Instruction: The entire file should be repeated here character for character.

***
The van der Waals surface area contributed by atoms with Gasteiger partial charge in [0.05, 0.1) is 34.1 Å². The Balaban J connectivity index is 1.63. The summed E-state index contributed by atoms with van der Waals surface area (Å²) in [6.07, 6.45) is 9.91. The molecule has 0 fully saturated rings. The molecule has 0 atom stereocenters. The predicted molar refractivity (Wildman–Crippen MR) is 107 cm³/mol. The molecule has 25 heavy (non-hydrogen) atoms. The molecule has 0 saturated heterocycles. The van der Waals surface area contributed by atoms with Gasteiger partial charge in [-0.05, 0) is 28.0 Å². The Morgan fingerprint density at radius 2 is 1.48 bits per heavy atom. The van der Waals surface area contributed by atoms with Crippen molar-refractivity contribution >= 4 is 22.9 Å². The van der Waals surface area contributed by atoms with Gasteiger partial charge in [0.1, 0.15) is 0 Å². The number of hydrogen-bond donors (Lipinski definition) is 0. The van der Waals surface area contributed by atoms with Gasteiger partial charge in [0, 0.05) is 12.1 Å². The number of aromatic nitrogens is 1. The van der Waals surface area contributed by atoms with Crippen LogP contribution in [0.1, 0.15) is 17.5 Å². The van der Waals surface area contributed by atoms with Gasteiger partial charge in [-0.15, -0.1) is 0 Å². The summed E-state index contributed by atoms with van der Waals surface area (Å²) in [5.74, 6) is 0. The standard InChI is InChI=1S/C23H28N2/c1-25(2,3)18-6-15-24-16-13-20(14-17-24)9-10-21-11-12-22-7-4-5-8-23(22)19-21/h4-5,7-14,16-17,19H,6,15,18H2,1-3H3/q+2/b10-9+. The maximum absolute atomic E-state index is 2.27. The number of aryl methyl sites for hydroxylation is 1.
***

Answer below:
The van der Waals surface area contributed by atoms with Gasteiger partial charge in [0.05, 0.1) is 34.1 Å². The Balaban J connectivity index is 1.63. The summed E-state index contributed by atoms with van der Waals surface area (Å²) in [6.07, 6.45) is 9.91. The molecule has 0 fully saturated rings. The molecule has 0 atom stereocenters. The predicted molar refractivity (Wildman–Crippen MR) is 107 cm³/mol. The molecule has 25 heavy (non-hydrogen) atoms. The molecule has 0 saturated heterocycles. The van der Waals surface area contributed by atoms with Gasteiger partial charge in [-0.05, 0) is 28.0 Å². The Morgan fingerprint density at radius 2 is 1.48 bits per heavy atom. The van der Waals surface area contributed by atoms with Crippen molar-refractivity contribution >= 4 is 22.9 Å². The van der Waals surface area contributed by atoms with Gasteiger partial charge in [0.1, 0.15) is 0 Å². The number of hydrogen-bond donors (Lipinski definition) is 0. The van der Waals surface area contributed by atoms with Gasteiger partial charge in [0, 0.05) is 12.1 Å². The number of aromatic nitrogens is 1. The van der Waals surface area contributed by atoms with Crippen LogP contribution in [0.1, 0.15) is 17.5 Å². The van der Waals surface area contributed by atoms with Gasteiger partial charge in [-0.15, -0.1) is 0 Å². The summed E-state index contributed by atoms with van der Waals surface area (Å²) in [5.74, 6) is 0. The standard InChI is InChI=1S/C23H28N2/c1-25(2,3)18-6-15-24-16-13-20(14-17-24)9-10-21-11-12-22-7-4-5-8-23(22)19-21/h4-5,7-14,16-17,19H,6,15,18H2,1-3H3/q+2/b10-9+. The maximum absolute atomic E-state index is 2.27. The number of aryl methyl sites for hydroxylation is 1.